“Tulsi says that one who is content with the happiness and material profit they receive in life, who has love for Rama’s lotus feet, and whose mind is like a restrained horse, living in the forest or a house is the same for them.” (Dohavali, 62)
jathā lābha santo।sa sukha raghubara carana saneha |
tulasī jo mana khūm̐da sama kānana basahum̐ ki geha ||62||
The comparison to the horse is very appropriate when describing the mind. In Sanskrit, one word for desire is “manoratha.” This literally means the chariot of the mind. As Shri Krishna says in the Bhagavad-gita, the mind can be the best friend or the worst enemy. In this verse from the Dohavali, Goswami Tulsidas provides one of the benefits of restraining the mind.
ātmaiva hy ātmano bandhur
ātmaiva ripur ātmanaḥ
“A man must elevate himself by his own mind, not degrade himself. The mind is the friend of the conditioned soul, and his enemy as well.” (Lord Krishna, Bhagavad-gita, 6.5)
If you’re taking an important test, you want to be focused. You don’t want to be distracted by concerns for other things. Not that those other things don’t matter. It’s just that during the period in question, intense focus is required. In this instance there is a benefit to controlling the mind. Indeed, in practically all situations the restless mind becomes an enemy.
But how is the mind controlled? Is it simply through will? “Mind, please stop thinking of so many other things. Stop bothering me. I beg of you.” In the example of the examination, the mind gets controlled through focus on a single thing. Essentially, you think of one thing in order to not think of other things.
In bhakti-yoga, the formula is the same. The idea is to restrain the mind, in the way that the back legs of a horse are tied when it is resting. The horse is powerful enough to pull chariots. It can travel swiftly to a destination provided by the rider. But if the horse is not properly controlled, that same potency can lead to harm.
One way to restrain the mind is to be content with whatever you have. If you live in a palace, accept it. There is no need to sell it and buy a larger one. If you live in an apartment, there is no pressing need to move out and buy your own house at the cost of years of debt. Each person’s situation in life is determined by past work, karma. One can try their best to change their situation, but not everything is in their control.
Even if the unsatisfied individual works to change their material situation, it doesn’t mean that they will automatically be happier as a result. This is the real reason for the recommendation to remain content. The wise seers of the Vedic tradition understand that more sense gratification does not lead to more satisfaction. New desires spring up, leaving the individual stuck in a cycle of dependence on change.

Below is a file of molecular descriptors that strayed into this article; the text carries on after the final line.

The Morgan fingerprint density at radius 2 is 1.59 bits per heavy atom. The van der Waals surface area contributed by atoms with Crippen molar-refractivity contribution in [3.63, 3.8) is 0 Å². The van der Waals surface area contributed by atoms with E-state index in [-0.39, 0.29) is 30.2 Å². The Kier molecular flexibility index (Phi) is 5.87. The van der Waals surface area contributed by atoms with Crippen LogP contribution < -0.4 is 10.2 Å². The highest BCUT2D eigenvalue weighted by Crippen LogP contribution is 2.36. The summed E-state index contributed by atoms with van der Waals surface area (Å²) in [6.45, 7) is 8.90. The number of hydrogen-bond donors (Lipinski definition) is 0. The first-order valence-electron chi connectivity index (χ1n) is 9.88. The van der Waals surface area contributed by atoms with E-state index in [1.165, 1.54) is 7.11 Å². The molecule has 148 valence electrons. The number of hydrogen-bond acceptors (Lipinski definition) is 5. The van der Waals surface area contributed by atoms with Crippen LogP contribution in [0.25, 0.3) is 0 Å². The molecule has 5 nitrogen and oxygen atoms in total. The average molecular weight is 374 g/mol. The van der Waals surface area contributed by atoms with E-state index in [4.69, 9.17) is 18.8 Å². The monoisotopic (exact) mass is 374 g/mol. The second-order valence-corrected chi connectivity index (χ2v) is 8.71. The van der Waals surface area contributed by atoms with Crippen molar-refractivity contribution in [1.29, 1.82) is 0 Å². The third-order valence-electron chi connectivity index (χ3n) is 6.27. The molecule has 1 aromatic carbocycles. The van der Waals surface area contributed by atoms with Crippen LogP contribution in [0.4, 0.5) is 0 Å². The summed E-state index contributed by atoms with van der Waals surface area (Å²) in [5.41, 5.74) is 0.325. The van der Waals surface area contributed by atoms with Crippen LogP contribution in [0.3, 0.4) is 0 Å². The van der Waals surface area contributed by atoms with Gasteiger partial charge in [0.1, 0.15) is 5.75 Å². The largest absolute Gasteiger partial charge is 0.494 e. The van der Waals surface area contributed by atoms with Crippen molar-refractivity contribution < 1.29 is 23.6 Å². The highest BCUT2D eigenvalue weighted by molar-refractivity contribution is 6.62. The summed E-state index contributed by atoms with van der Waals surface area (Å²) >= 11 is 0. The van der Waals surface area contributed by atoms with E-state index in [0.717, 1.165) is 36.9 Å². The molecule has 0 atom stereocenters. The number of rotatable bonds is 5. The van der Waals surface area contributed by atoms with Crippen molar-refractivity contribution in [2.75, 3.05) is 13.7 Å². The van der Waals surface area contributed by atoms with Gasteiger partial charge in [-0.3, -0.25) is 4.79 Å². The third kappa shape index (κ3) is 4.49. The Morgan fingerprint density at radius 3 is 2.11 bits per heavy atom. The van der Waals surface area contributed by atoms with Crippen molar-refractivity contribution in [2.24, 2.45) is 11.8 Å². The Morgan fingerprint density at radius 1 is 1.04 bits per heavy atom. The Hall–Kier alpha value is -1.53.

We are to restrain the mind by remaining content with what we have. But how do we do that? There is another piece; love for God. Have deep affection for His lotus feet. In this way you’ll want to serve. If you think that God is simply an energy, you won’t know how to serve Him properly. You’ll want to join that energy through renouncing everything. Or you’ll consider everything that is part of that energy to be God; thereby erroneously making objects of service out of practically anything.
The threefold formula provided by Tulsidas gives the long-term benefit of God’s association. That is the eventual destination of the yogi following bhakti. They get that association immediately through chanting the holy names: Hare Krishna Hare Krishna, Krishna Krishna, Hare Hare, Hare Rama Hare Rama, Rama Rama, Hare Hare. They may not realize this right away, but steady practice while maintaining the three aforementioned conditions eventually leads to enlightenment.
For those not patient enough to wait to see the presence of the personal God, there is an immediate benefit to consider. With a restrained mind and contentment in life, coupled with love for God’s feet, there is the ability to live anywhere. You can reside in a desolate forest or a royal palace. You can live in an apartment or a conventional home with a backyard.
The mind is controlled, which is a great strength. Worry is due to the mind. So is fear. Discontentment is also a product of the mind. These issues are taken care of when there is love for Rama’s lotus feet. Rama is the object of worship for Goswami Tulsidas, and He fulfills the promise of the poet by always remaining in his consciousness. This is the greatest strength to possess; God in your consciousness. This strength can be acquired by rich and poor alike through practicing bhakti-yoga.
Vision of divine through mind’s sight,
Can be acquired by rich and poor alike.
Whether through wilderness scattering,
Or in palace, dwelling not mattering.
Controlled have you made the mind,
Or restless with constant desires to find?
The formula from Tulsidas take,
And benefits now and tomorrow make.
Categories: dohavali 41-80